Sobriety - Alumni

8 Ways Flexibility & Accountability Keep You Sober In Recovery

Accountability and flexibility can help you maintain sobriety. Our blog shows you 8 ways they’re valuable in a lasting recovery.

8 Ways Flexibility & Accountability Keep You Sober In Recovery

Table of contents

Written by

Brian MooreBrian Moore

Content Writer

Reviewed by

Jeremy ArztJeremy Arzt

Chief Clinical Officer

March 30, 2022

The Edge Treatment Center

Achieving sobriety means changing your personal as well as professional life in many ways because healing can only begin once you are ready to change. If you want to change your life for good, leaving behind addiction and harmful habits, you must be flexible and ready to adapt.

Choosing to change is a huge step in the right direction, but it won't always be easy: be ready for unforeseen triggers and hurdles. Below are eight tips to help you be flexible and adapt so you can achieve and maintain sobriety.

#1. Accept Uncertainty in Life 

Life is full of uncertainty. As much as you try to plan out your life, the only thing constant in your day-to-day life is change. For example, no one imagined pre-COVID that working from home would become so normal. Now it's just another way to work. Likewise, parties or dinner plans might suddenly get canceled or changed, someone you planned to spend your time with may get ill, or other unpredictable changes can complicate your life.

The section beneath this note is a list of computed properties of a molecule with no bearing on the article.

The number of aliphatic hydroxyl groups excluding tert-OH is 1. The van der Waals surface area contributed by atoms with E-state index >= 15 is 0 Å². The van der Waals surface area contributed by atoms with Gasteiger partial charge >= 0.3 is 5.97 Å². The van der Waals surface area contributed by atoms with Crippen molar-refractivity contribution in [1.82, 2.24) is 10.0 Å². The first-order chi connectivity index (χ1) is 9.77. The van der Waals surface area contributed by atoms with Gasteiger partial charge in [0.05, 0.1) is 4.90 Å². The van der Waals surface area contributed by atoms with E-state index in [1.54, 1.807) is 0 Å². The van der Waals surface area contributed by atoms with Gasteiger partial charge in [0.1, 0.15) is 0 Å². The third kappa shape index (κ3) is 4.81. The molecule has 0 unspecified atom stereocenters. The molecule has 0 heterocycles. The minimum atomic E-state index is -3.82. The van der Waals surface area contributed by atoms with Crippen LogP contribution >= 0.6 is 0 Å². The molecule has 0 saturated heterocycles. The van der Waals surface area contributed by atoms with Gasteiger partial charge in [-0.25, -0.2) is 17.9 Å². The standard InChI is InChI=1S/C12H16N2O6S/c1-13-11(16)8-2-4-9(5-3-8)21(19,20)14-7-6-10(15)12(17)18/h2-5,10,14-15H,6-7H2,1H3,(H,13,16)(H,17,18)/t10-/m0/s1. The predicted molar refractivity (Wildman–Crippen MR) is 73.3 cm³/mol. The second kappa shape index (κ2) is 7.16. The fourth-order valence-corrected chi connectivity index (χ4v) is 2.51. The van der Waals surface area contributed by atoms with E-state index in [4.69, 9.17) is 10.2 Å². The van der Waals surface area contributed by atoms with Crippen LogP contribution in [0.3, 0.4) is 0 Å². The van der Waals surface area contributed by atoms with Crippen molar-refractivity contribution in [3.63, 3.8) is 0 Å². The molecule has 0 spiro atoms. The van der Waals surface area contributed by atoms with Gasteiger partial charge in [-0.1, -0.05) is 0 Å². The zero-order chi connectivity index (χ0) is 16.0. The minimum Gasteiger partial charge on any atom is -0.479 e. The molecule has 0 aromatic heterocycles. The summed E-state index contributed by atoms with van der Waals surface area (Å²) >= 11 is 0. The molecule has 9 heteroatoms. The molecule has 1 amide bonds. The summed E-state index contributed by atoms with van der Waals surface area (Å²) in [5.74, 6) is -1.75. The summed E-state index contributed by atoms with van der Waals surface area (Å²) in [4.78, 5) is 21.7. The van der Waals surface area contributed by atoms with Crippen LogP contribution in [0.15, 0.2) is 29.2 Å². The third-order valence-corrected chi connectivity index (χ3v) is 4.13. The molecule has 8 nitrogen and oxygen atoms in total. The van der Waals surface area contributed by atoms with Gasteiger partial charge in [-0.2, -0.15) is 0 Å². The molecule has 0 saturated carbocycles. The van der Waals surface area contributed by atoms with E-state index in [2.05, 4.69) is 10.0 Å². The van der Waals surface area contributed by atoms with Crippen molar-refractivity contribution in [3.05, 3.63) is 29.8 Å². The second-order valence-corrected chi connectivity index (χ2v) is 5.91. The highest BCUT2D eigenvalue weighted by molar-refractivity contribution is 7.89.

Learning to be flexible by accepting things that are beyond your control, dealing with disappointments, finding solutions to problems, and moving on are healthy ways to deal with uncertainty.

#2. Learn to Compromise

When you are in the early stages of recovery, it can be difficult to sacrifice things. Addiction often causes people to be selfish or only consider their needs. When making decisions, reflect on how your decisions will affect others. Only thinking about yourself can hurt the feelings of those you're close to even damage your relationship with them.

Compromising means you may end up with only parts of your wishes, but you can provide your loved ones with things they want as well. This way, you can come to decisions that are beneficial for everyone.

#3. Have Self-Confidence

In the end, you are your biggest supporter. You must have the self-confidence to reach out to people when you're feeling low. When going through recovery, some days are easier than others. Having confidence in yourself will help you advocate for yourself and believe that you have the strength to face challenges and achieve sobriety.

#4. Be Aware of Triggers

Mental, emotional, and physical triggers are all inevitable, and often, addiction comes with mental health challenges to deal with as well. This should not be discouraging to you; rather, it should encourage you to be aware of triggers and low points. Going through treatment should give you ways to recognize these potential snags and work through them to avoid relapse.